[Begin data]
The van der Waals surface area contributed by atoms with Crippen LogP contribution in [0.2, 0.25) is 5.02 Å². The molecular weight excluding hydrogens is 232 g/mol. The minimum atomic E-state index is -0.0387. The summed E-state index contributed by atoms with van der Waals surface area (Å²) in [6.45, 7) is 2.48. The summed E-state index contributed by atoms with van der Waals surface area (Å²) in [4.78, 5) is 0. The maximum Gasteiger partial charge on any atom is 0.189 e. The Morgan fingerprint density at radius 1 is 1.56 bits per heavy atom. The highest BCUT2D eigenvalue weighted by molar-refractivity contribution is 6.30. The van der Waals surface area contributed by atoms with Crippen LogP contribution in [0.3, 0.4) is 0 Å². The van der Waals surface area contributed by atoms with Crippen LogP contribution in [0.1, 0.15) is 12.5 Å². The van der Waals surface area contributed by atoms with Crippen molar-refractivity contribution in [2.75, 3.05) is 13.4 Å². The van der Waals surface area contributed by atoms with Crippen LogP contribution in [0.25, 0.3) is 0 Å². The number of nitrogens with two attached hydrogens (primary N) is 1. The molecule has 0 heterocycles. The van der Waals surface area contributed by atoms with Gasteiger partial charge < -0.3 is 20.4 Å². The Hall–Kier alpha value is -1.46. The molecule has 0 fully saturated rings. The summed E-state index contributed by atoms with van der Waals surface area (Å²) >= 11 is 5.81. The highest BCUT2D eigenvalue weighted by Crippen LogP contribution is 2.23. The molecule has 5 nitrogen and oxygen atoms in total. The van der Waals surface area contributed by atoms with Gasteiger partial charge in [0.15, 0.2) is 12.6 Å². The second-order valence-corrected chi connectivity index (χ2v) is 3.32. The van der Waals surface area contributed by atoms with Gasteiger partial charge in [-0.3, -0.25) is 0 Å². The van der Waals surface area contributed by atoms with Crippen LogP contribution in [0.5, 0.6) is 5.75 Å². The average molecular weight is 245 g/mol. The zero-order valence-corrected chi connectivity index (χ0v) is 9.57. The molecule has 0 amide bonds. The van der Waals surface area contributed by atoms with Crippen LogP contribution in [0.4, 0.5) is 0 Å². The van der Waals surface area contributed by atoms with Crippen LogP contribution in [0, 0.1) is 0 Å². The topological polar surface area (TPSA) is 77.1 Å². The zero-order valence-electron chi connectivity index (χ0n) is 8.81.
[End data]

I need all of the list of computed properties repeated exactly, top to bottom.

The van der Waals surface area contributed by atoms with Crippen LogP contribution in [0.2, 0.25) is 5.02 Å². The molecular weight excluding hydrogens is 232 g/mol. The minimum atomic E-state index is -0.0387. The summed E-state index contributed by atoms with van der Waals surface area (Å²) in [6.45, 7) is 2.48. The summed E-state index contributed by atoms with van der Waals surface area (Å²) in [4.78, 5) is 0. The maximum Gasteiger partial charge on any atom is 0.189 e. The Morgan fingerprint density at radius 1 is 1.56 bits per heavy atom. The highest BCUT2D eigenvalue weighted by molar-refractivity contribution is 6.30. The van der Waals surface area contributed by atoms with Crippen LogP contribution in [0.3, 0.4) is 0 Å². The van der Waals surface area contributed by atoms with Crippen LogP contribution in [0.1, 0.15) is 12.5 Å². The van der Waals surface area contributed by atoms with Crippen molar-refractivity contribution in [2.75, 3.05) is 13.4 Å². The van der Waals surface area contributed by atoms with Crippen LogP contribution in [0.25, 0.3) is 0 Å². The number of nitrogens with two attached hydrogens (primary N) is 1. The molecule has 0 heterocycles. The van der Waals surface area contributed by atoms with Gasteiger partial charge < -0.3 is 20.4 Å². The Hall–Kier alpha value is -1.46. The molecule has 0 fully saturated rings. The summed E-state index contributed by atoms with van der Waals surface area (Å²) >= 11 is 5.81. The highest BCUT2D eigenvalue weighted by Crippen LogP contribution is 2.23. The molecule has 5 nitrogen and oxygen atoms in total. The van der Waals surface area contributed by atoms with Gasteiger partial charge in [0.15, 0.2) is 12.6 Å². The second-order valence-corrected chi connectivity index (χ2v) is 3.32. The van der Waals surface area contributed by atoms with Gasteiger partial charge in [-0.3, -0.25) is 0 Å². The van der Waals surface area contributed by atoms with Crippen LogP contribution in [0.5, 0.6) is 5.75 Å². The average molecular weight is 245 g/mol. The zero-order valence-corrected chi connectivity index (χ0v) is 9.57. The molecule has 0 amide bonds. The van der Waals surface area contributed by atoms with Crippen LogP contribution in [0.4, 0.5) is 0 Å². The van der Waals surface area contributed by atoms with Crippen LogP contribution in [0, 0.1) is 0 Å². The topological polar surface area (TPSA) is 77.1 Å². The zero-order valence-electron chi connectivity index (χ0n) is 8.81.